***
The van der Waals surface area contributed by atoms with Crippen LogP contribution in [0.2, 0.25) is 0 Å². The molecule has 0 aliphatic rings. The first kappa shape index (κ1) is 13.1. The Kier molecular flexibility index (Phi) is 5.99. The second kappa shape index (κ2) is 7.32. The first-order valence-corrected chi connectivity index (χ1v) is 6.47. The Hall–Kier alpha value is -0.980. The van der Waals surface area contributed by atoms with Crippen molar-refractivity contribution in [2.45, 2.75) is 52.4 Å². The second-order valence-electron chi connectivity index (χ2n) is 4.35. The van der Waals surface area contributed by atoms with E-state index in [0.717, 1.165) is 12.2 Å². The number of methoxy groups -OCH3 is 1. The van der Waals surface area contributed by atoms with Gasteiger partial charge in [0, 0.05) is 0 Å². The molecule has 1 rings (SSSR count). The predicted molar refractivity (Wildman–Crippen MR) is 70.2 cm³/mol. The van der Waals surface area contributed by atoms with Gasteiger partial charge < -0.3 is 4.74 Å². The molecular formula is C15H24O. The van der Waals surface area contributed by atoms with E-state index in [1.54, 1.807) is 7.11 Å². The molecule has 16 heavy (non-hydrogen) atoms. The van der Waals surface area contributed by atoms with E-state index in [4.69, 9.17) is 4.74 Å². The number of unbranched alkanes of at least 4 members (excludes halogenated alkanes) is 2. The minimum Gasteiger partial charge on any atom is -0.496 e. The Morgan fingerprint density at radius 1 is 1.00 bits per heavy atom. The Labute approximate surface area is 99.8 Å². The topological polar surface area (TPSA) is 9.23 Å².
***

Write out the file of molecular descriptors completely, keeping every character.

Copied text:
The van der Waals surface area contributed by atoms with Crippen LogP contribution in [0.2, 0.25) is 0 Å². The molecule has 0 aliphatic rings. The first kappa shape index (κ1) is 13.1. The Kier molecular flexibility index (Phi) is 5.99. The second kappa shape index (κ2) is 7.32. The first-order valence-corrected chi connectivity index (χ1v) is 6.47. The Hall–Kier alpha value is -0.980. The van der Waals surface area contributed by atoms with Crippen molar-refractivity contribution in [2.45, 2.75) is 52.4 Å². The second-order valence-electron chi connectivity index (χ2n) is 4.35. The van der Waals surface area contributed by atoms with E-state index in [0.717, 1.165) is 12.2 Å². The number of methoxy groups -OCH3 is 1. The van der Waals surface area contributed by atoms with Gasteiger partial charge in [0, 0.05) is 0 Å². The molecule has 1 rings (SSSR count). The predicted molar refractivity (Wildman–Crippen MR) is 70.2 cm³/mol. The van der Waals surface area contributed by atoms with Gasteiger partial charge < -0.3 is 4.74 Å². The molecular formula is C15H24O. The van der Waals surface area contributed by atoms with E-state index in [1.54, 1.807) is 7.11 Å². The molecule has 16 heavy (non-hydrogen) atoms. The van der Waals surface area contributed by atoms with E-state index in [4.69, 9.17) is 4.74 Å². The number of unbranched alkanes of at least 4 members (excludes halogenated alkanes) is 2. The minimum Gasteiger partial charge on any atom is -0.496 e. The Morgan fingerprint density at radius 1 is 1.00 bits per heavy atom. The Labute approximate surface area is 99.8 Å². The topological polar surface area (TPSA) is 9.23 Å².